Don’t neglect the obvious avenues. You still need to check and follow up on job postings. You still need to attend networking groups. You still need to search out contacts through LinkedIn and connect to potential hiring managers and recruiters. However, don’t dismiss the stay-at-home mom next door when she says… “You ought to talk to my cousin Frank who works at XYZ Company. He’s not in your field, but his company seems to be doing well!” You have no idea… cousin Frank may know of a particular job, have a better networking contact for you, or know of resources that may be worthwhile for you.

Effective networking is building relationships, one at a time, building a chain of referrals from one person, to the next, to the next, and to the next until you end up talking to the one that has the right lead for you!

Does pursuing all contacts and leads make your job harder than just searching for jobs online? Absolutely! Is it likely to help you find a job faster? YES!

You never know where your best job leads will come from. Check everything out and you may be surprised!


Anonymous said...

Good advice Harry. Evidence? One of my people is off to final interviews tomorrow for a dream job he sourced thru a former colleague.

Karen F. said...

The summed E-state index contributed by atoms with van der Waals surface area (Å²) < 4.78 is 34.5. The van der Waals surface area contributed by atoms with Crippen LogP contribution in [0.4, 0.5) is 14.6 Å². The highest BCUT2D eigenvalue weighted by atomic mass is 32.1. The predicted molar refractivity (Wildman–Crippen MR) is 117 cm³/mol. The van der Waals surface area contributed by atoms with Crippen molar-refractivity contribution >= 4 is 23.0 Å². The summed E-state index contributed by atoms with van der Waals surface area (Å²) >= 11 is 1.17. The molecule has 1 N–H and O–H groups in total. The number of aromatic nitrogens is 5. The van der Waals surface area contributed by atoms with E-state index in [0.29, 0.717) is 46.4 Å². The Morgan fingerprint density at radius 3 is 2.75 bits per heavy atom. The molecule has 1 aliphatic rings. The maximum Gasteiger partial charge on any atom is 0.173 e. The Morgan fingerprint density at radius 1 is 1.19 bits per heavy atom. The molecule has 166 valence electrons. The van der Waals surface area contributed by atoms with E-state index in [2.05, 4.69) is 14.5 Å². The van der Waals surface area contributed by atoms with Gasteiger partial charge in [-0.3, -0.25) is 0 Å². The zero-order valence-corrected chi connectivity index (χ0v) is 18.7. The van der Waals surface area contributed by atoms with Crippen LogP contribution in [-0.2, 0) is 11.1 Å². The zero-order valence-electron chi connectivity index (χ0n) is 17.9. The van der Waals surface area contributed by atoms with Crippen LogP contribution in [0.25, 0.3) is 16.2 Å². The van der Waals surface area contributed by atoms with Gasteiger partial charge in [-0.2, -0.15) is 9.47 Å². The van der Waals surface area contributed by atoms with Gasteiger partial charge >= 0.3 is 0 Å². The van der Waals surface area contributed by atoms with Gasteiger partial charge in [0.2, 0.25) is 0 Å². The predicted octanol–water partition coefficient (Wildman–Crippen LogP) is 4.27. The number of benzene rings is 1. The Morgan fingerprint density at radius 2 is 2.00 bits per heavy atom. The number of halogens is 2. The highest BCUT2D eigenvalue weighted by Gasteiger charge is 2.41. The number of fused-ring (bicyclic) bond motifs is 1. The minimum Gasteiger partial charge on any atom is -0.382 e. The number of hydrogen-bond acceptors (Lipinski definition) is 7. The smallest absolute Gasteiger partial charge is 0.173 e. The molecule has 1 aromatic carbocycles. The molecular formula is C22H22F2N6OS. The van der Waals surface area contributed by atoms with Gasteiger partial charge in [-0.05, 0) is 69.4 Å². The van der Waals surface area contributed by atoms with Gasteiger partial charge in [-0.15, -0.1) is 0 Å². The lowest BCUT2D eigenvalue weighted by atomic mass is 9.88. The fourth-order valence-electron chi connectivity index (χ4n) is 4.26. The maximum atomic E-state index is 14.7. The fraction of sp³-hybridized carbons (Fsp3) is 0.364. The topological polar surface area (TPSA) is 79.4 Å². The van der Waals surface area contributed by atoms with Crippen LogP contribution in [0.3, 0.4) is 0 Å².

These days you really cannot afford to turn away leads. Every bit of these leads count if you are a serious job seeker. Some smart searching and a great resume and cover letter are sure to land you a good job all the time, every time.

So even if you are not sure, listen to your grandmother. :)

Karen, The Resume Chick (on Google)

Job Search Engine Leads said...

I agree with going out and hitting the streets to meet people and get leads thru social contact and following up with them and friends and people they know also who may have leads on jobs.

Phyllis Mufson said...

Hi Harry - I always enjoy your articles.

One of my clients wanted to break into writing soap operas - talk about a competitive field.

How did she get her lead? Her mother was chatting about her daughter (as mother's do) to the woman on the next treadmill at the gym - and the woman's daughter was a soap opera star.

Debra Feldman, the JobWhiz said...

Always right on the money Harry. One aspect of leads generation that is equally important to networking is being able to succinctly present your interests and qualifications so that a contact clearly understands your career objective and is able to remember and pass along your request to their connections. So, on top of connecting with those who may be able to make an introduction and help you cultivate job leads, candidates must be able and prepared to describe their value proposition simply enough for contacts to understand how they can help and be able to describe the candidate's potential benefits to the next person in the networking chaine.

Jean Radeztsky said...

Thanks Harry - In addition to my Career Transition Coachsulting, I also I teach Career Development at the Art Institutes Intl'l in Minneapolis. Something I always tell my clients/students is to "think out loud" (as long as there is someone with you) because you never know who is listening.

I too have had clients who have found meaningful connections in the oddest places

Keep the networking going - thanks for the post.

Jean Radeztsky
Avail Coaching and Consulting, LLC